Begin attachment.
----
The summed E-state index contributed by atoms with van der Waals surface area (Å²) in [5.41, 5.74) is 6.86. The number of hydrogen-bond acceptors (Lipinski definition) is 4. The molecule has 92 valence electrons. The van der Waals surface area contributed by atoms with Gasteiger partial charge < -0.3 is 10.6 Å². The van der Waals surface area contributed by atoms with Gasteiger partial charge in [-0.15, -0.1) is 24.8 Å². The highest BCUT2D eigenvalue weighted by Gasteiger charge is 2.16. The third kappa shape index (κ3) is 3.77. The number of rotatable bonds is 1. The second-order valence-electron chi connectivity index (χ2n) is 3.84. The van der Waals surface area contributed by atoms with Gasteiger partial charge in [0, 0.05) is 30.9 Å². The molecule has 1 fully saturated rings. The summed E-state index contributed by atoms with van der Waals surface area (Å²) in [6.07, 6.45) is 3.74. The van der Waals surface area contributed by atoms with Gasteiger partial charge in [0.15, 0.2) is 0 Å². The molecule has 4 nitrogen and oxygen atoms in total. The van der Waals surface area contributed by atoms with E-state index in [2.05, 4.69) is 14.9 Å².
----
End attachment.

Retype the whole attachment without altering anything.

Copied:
The summed E-state index contributed by atoms with van der Waals surface area (Å²) in [5.41, 5.74) is 6.86. The number of hydrogen-bond acceptors (Lipinski definition) is 4. The molecule has 92 valence electrons. The van der Waals surface area contributed by atoms with Gasteiger partial charge < -0.3 is 10.6 Å². The van der Waals surface area contributed by atoms with Gasteiger partial charge in [-0.15, -0.1) is 24.8 Å². The highest BCUT2D eigenvalue weighted by Gasteiger charge is 2.16. The third kappa shape index (κ3) is 3.77. The number of rotatable bonds is 1. The second-order valence-electron chi connectivity index (χ2n) is 3.84. The van der Waals surface area contributed by atoms with Gasteiger partial charge in [0, 0.05) is 30.9 Å². The molecule has 1 fully saturated rings. The summed E-state index contributed by atoms with van der Waals surface area (Å²) in [6.07, 6.45) is 3.74. The van der Waals surface area contributed by atoms with Gasteiger partial charge in [0.15, 0.2) is 0 Å². The molecule has 4 nitrogen and oxygen atoms in total. The van der Waals surface area contributed by atoms with E-state index in [2.05, 4.69) is 14.9 Å².